Citizen development is taking off. But it’s not an easy button. To maximize the value of your citizen development initiative, read our guide on the top benefits and considerations.
Business leaders have been chasing the citizen development bandwagon with increasing urgency amid the recent hype. Industry analysts have positioned citizen developers—and their many benefits—as a solution to the ongoing developer shortage.
The Project Management Institute claims, “Citizen development is one of the most exciting and current business movements.” Kissflow states that “60% of all apps are now built outside the IT department,” and Gartner® predicts, “By 2023, the number of active citizen developers at large enterprises will at least be four times the number of professional developers.”
Rather than viewing citizen developers as a panacea for the talent shortage, technology and business leaders should develop a more strategic approach that takes into account the strengths and weaknesses of a citizen development program.
Citizen developers work as non-IT employees in other lines of business (LOB) and have little to no training in writing code. Instead, they integrate their expertise from their own departments with their proficiency in low-code or no-code tools to create solutions such as business applications and automated workflows.
A traditional workflow for developing an application typically involves a series of handoffs. Citizen developers, however, can perform the following steps themselves:
1. Identifying the problem. 2. Writing a short scope statement. 3. Building an initial app. 4. Testing the initial app with user acceptance testing (UAT).
Citizen developers’ ability to complete steps 1-4 in app deployment themselves significantly reduces the time that it takes between each handoff—every handoff increases the cycle time, meaning each feedback loop takes longer. A longer cycle time not only reduces efficiency but also increases risk. More resources are spent before the feedback can show whether the work put into each step is actually effective, and with each handoff comes the risk of miscommunication or misunderstanding.
Removing the need for handoffs decreases the cycle time by an order of magnitude. In a traditional workflow, proceeding through steps 1-4 can easily take 2-4 weeks, even for an agile organization. However, a citizen developer can do steps 1-4 (going from a business problem to testing an initial app they’ve created) in 1-2 days. In theory, a citizen developer could do 5-10 cycles in the same time it would take to do one cycle traditionally. This reduction in cycle time dramatically reduces risk and increases throughput.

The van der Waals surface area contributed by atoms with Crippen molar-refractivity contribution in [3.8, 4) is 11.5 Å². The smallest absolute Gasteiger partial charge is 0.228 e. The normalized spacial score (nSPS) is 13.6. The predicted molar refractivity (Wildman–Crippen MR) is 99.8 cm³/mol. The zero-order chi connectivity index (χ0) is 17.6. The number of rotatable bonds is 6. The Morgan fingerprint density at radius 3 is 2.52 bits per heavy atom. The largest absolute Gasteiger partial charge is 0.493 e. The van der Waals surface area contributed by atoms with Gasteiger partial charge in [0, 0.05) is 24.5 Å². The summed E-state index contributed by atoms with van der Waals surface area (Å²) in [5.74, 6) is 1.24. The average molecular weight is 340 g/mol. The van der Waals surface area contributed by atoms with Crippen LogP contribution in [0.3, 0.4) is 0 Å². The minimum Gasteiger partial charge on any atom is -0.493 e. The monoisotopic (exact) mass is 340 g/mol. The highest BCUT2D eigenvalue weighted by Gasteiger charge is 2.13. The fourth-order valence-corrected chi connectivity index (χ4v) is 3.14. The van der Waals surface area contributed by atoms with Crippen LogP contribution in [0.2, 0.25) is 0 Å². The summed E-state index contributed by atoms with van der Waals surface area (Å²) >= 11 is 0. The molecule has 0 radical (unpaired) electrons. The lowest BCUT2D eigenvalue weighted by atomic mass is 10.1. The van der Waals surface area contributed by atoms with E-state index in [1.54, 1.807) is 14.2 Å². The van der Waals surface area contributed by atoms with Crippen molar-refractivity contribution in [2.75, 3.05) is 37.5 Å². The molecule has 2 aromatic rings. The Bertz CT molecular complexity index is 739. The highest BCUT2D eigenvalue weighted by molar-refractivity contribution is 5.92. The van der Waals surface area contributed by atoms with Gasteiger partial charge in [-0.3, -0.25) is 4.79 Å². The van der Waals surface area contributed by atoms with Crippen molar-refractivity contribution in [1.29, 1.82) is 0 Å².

Central IT departments are often described as a bottleneck, and citizen developers are one way to ameliorate this. Citizen developers increase efficiencies by taking some of their business unit’s workload off IT’s plate.
A task that might otherwise sit at the bottom of IT’s long backlog can be handled internally by proficient citizen developers. LOBs become empowered to manage their own backlog and portfolio as well as supply their own resources. In turn, this improves efficiency by reducing the administrative overhead typically required for the centralized portfolio management function.
Citizen developers bring a wealth of knowledge about the unique needs of their LOB and their users. In fact, it makes a lot of sense that the same people with an intimate understanding of the business and its challenges are the ones who build the tool that solves a particular business problem or fulfills a business function.
Along this line, because citizen developers are part of and remain close to the business, they are the first to know when an aspect of their business changes, necessitating an update to the tool’s requirements. In the traditional model, the LOB would have to communicate this need to the product owner of the app team. The change would then get added to the backlog and launched into a sprint. Citizen developers, however, can simply take matters into their own hands and update the tool as a change arises.
Citizen developers bring diverse ideas and solutions to the applications they create because their educational and professional backgrounds fall outside of the traditional software developer curriculum.
In addition, women, racial minorities, and individuals in the LGBTQ+ community are vastly underrepresented in professional software development. VentureBeat says citizen development creates “a real opportunity to establish a workforce in tech that will be as diverse as the populations it serves.” While citizen development does not address the root cause of this underrepresentation (which starts at the educational level), it does allow for more diversity in developers.
In an age where nearly all companies strive for digital transformation, citizen developers can drive innovation and bring a competitive advantage by developing unique applications that resonate with the diverse needs of both employees and clients.